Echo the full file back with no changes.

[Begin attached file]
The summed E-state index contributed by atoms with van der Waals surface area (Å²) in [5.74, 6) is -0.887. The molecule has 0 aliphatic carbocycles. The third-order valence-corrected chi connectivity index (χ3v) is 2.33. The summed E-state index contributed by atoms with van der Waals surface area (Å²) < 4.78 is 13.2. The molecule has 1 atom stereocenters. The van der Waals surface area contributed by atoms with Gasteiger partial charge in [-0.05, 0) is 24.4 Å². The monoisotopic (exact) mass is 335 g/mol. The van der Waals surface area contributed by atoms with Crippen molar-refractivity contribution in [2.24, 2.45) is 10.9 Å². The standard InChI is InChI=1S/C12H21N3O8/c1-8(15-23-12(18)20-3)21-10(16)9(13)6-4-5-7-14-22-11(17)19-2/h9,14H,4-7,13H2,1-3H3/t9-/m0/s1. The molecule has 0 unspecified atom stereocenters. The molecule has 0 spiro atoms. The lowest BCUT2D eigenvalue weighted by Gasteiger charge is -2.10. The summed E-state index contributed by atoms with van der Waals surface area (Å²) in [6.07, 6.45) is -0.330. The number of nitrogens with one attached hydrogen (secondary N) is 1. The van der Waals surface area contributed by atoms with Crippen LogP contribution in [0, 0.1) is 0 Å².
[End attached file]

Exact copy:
The summed E-state index contributed by atoms with van der Waals surface area (Å²) in [5.74, 6) is -0.887. The molecule has 0 aliphatic carbocycles. The third-order valence-corrected chi connectivity index (χ3v) is 2.33. The summed E-state index contributed by atoms with van der Waals surface area (Å²) < 4.78 is 13.2. The molecule has 1 atom stereocenters. The van der Waals surface area contributed by atoms with Gasteiger partial charge in [-0.05, 0) is 24.4 Å². The monoisotopic (exact) mass is 335 g/mol. The van der Waals surface area contributed by atoms with Crippen molar-refractivity contribution in [2.24, 2.45) is 10.9 Å². The standard InChI is InChI=1S/C12H21N3O8/c1-8(15-23-12(18)20-3)21-10(16)9(13)6-4-5-7-14-22-11(17)19-2/h9,14H,4-7,13H2,1-3H3/t9-/m0/s1. The molecule has 0 unspecified atom stereocenters. The molecule has 0 spiro atoms. The lowest BCUT2D eigenvalue weighted by Gasteiger charge is -2.10. The summed E-state index contributed by atoms with van der Waals surface area (Å²) in [6.07, 6.45) is -0.330. The number of nitrogens with one attached hydrogen (secondary N) is 1. The van der Waals surface area contributed by atoms with Crippen LogP contribution in [0, 0.1) is 0 Å².